Private health insurers should innovate, instead of rent-seek

Disturbingly, the Australian private health insurance industry is in the doldrums. Young people are less likely to take up private health insurance.

The main factor in this is the excellent quality healthcare that all Australians pay for through taxes. The quality is so high, and the direct costs are so low (almost 100% taxpayer subsidised in so many instances), that people rightly think: “Why buy private”? The value proposition isn’t clear.

Sadly, instead of pursuing an innovation pathway – and trying to truly improve the service offering, private health insurers are playing a price/distribution policy argument, running to Canberra for a solution.

Private Healthcare Australia, the advocacy body for the private health insurers, is pursuing an argument in favour of having employers buy private health insurance on behalf of employees. They’re trying to fight a collective price battle, instead of a value battle. The two are not identical.

The opportunities for Private Health Insurers (PHI)s are immense, and yet so few seem to be grasping the opportunity, so few seem to be looking at digital innovation in an effort to provide better service.

Better marketing = Better growth for Private Health Insurance

There are no distinctive and memorable PHI brands. Most have contravened marketing science and best practice by focussing on conversion/activation style marketing, rather than brand building. They simply battle each other at rate rise time using ever more expensive tactical campaigns, rather than using distinctive brand building over 365 days to increase unprompted awareness and thereby lower the cost of “conversion campaigns”, eg: CPC, CPA, and other tactical metrics.

As a result of their lack of distinctiveness and poor go-to-market approaches, most PHIs get beaten to the consumer by aggregators such as CompareTheMarket, iSelect, Kogan and others, who take the poorly marketed and poorly distributed PHI product, wrap it in a simple digital user experience, make some memorable ads that run 365 days a year and sell it to a LOT of consumers. These aggregators thereby take a huge chunk of the market and a huge chunk of the profitability of PHIs in the process. What value do the aggregators add? Very little aside from slightly better mental and physical availability.

Concierge Medicine can transform Private Health Insurance

Further, PHIs are slow to react when it comes to using digital and data to provide new medical products and services. In particular, there is no evidence of “Concierge Medicine” having been explored in Australia. This brilliant concept looks at a “retainer” (possibly via private health insurance) for the provision of regular medical services in the hope that having people regularly using a variety of medical services even while in good health will – in the long run – prevent serious or chronic illness.

For example, buying a subscription of four visits to the doctor per year which may include blood tests, vaccinations, general health checkups and data collection, may spot issues or prevent illness well before anything occurs. This may then lead to less expensive remedies, leading to less burden on health insurers.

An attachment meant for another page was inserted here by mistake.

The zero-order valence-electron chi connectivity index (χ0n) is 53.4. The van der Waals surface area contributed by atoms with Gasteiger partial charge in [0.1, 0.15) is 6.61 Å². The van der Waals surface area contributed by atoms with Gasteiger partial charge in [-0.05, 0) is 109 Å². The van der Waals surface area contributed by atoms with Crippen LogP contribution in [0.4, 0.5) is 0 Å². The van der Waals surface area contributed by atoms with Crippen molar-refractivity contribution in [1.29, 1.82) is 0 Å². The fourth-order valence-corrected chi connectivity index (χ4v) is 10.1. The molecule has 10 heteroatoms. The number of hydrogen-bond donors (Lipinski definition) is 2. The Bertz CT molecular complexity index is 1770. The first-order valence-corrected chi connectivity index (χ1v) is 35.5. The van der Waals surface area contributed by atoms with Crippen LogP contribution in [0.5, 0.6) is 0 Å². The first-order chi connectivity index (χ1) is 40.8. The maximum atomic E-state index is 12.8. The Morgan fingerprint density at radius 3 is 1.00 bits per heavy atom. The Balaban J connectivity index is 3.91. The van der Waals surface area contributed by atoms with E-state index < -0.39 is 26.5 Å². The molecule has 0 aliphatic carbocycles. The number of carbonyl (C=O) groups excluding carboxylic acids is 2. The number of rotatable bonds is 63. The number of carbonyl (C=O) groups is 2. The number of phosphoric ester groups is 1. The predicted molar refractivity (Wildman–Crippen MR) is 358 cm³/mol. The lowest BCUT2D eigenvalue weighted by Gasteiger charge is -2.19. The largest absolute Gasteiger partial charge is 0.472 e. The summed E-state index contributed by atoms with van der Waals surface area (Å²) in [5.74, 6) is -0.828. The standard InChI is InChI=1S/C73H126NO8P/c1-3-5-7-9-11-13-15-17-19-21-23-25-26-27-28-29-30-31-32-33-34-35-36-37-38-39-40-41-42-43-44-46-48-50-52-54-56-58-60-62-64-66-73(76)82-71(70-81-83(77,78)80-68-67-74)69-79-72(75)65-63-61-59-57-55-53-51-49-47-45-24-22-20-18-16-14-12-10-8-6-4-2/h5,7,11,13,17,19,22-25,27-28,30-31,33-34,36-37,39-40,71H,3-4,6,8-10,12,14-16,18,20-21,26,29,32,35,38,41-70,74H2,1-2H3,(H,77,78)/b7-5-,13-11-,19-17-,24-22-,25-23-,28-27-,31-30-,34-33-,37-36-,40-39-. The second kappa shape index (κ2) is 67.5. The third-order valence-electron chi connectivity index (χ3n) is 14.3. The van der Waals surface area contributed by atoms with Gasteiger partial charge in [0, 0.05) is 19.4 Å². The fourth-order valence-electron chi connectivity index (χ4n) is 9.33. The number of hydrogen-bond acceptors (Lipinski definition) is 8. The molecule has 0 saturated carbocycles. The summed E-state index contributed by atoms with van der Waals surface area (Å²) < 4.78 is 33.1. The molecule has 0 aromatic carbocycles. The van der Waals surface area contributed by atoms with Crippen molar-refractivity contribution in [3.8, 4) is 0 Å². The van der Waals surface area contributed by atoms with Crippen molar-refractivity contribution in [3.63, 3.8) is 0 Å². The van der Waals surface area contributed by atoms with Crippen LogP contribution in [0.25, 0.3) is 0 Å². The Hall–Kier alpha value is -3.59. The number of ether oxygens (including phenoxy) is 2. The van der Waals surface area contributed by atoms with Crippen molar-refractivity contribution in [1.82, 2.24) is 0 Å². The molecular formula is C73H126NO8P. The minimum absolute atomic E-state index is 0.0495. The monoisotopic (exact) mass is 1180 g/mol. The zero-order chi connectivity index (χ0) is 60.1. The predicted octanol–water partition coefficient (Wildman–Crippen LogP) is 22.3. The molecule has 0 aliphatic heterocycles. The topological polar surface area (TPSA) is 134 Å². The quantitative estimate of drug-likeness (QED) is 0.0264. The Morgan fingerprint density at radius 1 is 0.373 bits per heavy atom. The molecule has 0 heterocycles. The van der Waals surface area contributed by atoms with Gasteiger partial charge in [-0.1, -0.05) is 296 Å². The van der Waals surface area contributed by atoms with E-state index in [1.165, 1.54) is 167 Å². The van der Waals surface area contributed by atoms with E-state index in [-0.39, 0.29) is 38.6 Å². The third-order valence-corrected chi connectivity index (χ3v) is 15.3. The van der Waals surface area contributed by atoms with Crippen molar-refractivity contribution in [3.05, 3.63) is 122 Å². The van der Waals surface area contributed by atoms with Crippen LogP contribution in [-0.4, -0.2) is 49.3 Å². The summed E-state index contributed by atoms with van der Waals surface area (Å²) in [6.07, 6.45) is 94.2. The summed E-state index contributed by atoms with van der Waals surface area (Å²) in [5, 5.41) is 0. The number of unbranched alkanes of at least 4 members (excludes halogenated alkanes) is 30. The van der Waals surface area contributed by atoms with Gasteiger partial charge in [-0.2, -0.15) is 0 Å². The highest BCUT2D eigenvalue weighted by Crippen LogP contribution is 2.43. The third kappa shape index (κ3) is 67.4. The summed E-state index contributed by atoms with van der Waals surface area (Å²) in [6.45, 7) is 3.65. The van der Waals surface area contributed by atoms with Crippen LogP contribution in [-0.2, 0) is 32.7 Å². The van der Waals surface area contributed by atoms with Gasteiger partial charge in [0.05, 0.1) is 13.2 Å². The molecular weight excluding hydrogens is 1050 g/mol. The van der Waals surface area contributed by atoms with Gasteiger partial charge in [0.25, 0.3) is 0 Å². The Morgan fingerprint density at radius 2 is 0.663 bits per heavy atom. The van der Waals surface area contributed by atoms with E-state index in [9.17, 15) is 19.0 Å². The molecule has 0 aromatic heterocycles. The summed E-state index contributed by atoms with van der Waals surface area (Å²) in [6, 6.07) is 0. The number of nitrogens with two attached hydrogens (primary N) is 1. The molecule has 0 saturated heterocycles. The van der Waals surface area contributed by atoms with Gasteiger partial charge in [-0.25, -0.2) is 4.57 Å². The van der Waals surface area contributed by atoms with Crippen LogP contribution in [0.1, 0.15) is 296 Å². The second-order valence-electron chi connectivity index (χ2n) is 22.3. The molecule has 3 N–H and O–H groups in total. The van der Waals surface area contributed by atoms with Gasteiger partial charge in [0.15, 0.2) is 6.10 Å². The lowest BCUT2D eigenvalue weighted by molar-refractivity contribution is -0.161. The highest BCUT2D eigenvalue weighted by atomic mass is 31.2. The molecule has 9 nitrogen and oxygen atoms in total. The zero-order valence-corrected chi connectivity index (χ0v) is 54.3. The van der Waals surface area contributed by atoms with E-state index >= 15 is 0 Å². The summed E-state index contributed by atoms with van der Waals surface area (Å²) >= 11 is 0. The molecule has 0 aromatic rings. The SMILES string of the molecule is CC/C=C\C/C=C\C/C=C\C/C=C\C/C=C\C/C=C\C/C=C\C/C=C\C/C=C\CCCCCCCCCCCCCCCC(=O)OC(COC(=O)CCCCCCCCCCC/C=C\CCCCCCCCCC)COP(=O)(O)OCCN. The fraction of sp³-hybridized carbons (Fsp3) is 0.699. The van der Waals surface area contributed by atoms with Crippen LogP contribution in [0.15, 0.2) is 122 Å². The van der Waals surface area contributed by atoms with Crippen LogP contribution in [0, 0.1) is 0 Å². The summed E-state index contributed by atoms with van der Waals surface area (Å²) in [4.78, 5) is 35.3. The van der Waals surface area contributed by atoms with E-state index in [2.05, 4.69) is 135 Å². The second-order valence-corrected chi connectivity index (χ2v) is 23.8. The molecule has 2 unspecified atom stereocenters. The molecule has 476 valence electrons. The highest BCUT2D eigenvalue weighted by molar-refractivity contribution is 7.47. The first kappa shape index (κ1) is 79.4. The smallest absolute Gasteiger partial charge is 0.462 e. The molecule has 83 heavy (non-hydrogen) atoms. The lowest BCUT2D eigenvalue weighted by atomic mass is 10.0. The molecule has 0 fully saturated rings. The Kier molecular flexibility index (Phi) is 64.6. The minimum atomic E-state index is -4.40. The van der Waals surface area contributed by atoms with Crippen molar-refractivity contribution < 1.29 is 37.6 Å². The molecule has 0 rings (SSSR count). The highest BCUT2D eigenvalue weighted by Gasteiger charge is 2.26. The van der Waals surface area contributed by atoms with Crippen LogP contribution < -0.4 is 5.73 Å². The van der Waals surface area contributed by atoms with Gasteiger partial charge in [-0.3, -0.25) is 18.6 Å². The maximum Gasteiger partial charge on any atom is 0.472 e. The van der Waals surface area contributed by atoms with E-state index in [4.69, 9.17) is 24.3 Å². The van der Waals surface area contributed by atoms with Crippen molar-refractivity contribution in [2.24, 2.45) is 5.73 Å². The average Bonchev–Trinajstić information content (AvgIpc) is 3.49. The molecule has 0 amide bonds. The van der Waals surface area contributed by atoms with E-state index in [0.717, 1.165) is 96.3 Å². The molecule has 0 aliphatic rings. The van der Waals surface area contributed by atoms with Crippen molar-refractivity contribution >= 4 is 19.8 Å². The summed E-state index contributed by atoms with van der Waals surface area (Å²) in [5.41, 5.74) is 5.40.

Data is the key.

Further, a consumer benefit isn’t just about staying well, but about providing data-driven insights and suggestions to provide better 24-hour health optimisation. From DNA-based advice on how to best eat or exercise, all the way through to providing smart devices such as Apple Watches in order to track people’s sleep, eating, heart rate, stress levels and other precursors to general health.

PHI should be the central concierge that gathers data in order to better diagnose or prevent health issues, and suggesting or providing products and services to better activate health: data collection devices, cheaper gym memberships, discounted quality bedding, healthy grocery discounts and gamification of everyday exercises by nudging people into healthier habits, eg: walking up the stairs instead of taking the lift.

Network effects are possible.

Further, there might be network effects built into this shift in the PHI business model. By having families signed up, or friendship groups, or even – having work colleagues signed up, there’s an encouragement of group health and wellbeing activities. Group visits to the doctor to be vaccinated. Group visits to the gym. Group walks around the park. Improving family shopping and eating habits. Cheaper insurance if there’s a “buddy” system of encouraging healthier activities amongst social networks.

PHI operators need to redefine their role and redefine their competitive set in the modern world. Are they competing against public health care with these latest pleas to Government? Or might they look at a new way of operating – as an always-on subscription service to ensure a longer, healthier and happier life? That may be a way to add real value.

Because currently, their push for collective buying through employers is an unimaginative, unpopular, lazy and unsustainable way of growing market share.

Source: Sickie insurance: push for the boss to cover worker healthcare

Constantine Frantzeskos

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